They also find them easier to use than full-size PCs. "There's less to go wrong," she says, "and they can't lose anything because it automatically saves." The spellcheckers in particular are much appreciated by the children, allowing them to make choices without feeling worried about mistakes. But most of all, it's the liberation from the mechanical grind of handwriting that acts as a motivator.
While there are clear benefits to using the laptops, Frieda Billingham voices concern about computers, and ILS in particular, being seen as an alternative to accepted teaching methods. "With second-language learners, things like eye contact, body language and the way you construct language are so important. Part of the great strength of primary teaching is the relationship that children and teachers have. Does ILS do these things for children?" Just down the road from Nelson Mandela School in downtown Sparkbrook, businessman Tav Nazran is also concerned about computers, but from a rather different perspective. He is working to get computers into as many Asian homes as he can. He runs a business computer service called MicroForce and is also the creator of a unique, Birmingham City Council-backed initiative called MicroKids. The idea is to rent out computers at Pounds 1 per day, or rent-purchase them over a three-year period, complete with free classes for children and parents, educational packages and strong support. A number of systems are available on Pounds 1,000 instant credit.
His target is the Asian community because he wants to help lift those of his people who are stuck in the unemploymentpoverty trap that has, coupled with language barriers, prevented many of South Asian origin from being involved in the rise of IT in the first place.
His vast MicroCruiser, an adapted removals-size lorry fitted with 24 computer work stations, a cinema screen and quadrophonic sound, goes around local schools, most of them predominantly Asian, giving children the opportunity to play with fun software and extolling, by the by, the virtues of joining the MicroKids Club. "Parents hear about us through schools and the kids taking the promotional material home," he says.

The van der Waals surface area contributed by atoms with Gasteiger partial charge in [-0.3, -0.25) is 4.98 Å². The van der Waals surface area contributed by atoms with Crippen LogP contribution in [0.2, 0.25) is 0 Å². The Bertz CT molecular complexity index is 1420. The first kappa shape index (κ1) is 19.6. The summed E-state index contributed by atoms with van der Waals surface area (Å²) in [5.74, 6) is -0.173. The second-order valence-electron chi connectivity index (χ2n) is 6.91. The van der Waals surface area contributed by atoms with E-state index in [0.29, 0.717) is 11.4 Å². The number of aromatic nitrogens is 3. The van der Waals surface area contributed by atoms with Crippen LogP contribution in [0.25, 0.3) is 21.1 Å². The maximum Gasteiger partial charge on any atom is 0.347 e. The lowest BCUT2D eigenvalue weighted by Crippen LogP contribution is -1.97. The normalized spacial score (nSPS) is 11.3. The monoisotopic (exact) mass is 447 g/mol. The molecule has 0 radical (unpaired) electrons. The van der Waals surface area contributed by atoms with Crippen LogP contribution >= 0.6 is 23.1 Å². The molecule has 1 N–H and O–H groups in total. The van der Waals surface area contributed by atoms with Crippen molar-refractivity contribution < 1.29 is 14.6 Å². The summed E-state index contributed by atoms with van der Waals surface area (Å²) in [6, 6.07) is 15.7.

A number of training schemes are run for children alone, and for children and parents together. For children whose parents can't afford to buy or hire hardware, children train on computers in the Cruiser free of charge on Saturday mornings through the MicroKids School Computer Club. Other initiatives involve taking the Cruiser to community centres to allow parents to have a go: "Religious organisations like mosques and gudwaras are interested in the Cruiser, too, to bridge the gap and make available opportunities that wouldn't otherwise exist."
While his method of winning the children over during schooltime in order to put pressure on their parents at home may not be everyone's cup of tea, Tav Nazran's mission is an inspired one. People of Asian background are four times less likely to get a job than their white counterparts. If that staggering gap is to narrow, and if, as the ILS pilot has shown, they are to benefit from the concentrated one-to-one learning environment that computers offer, they need access to a computer for more than the hour a week that is the norm in many schools.
For more details about MicroKids, ring Tav Nazran on 0121 772 3055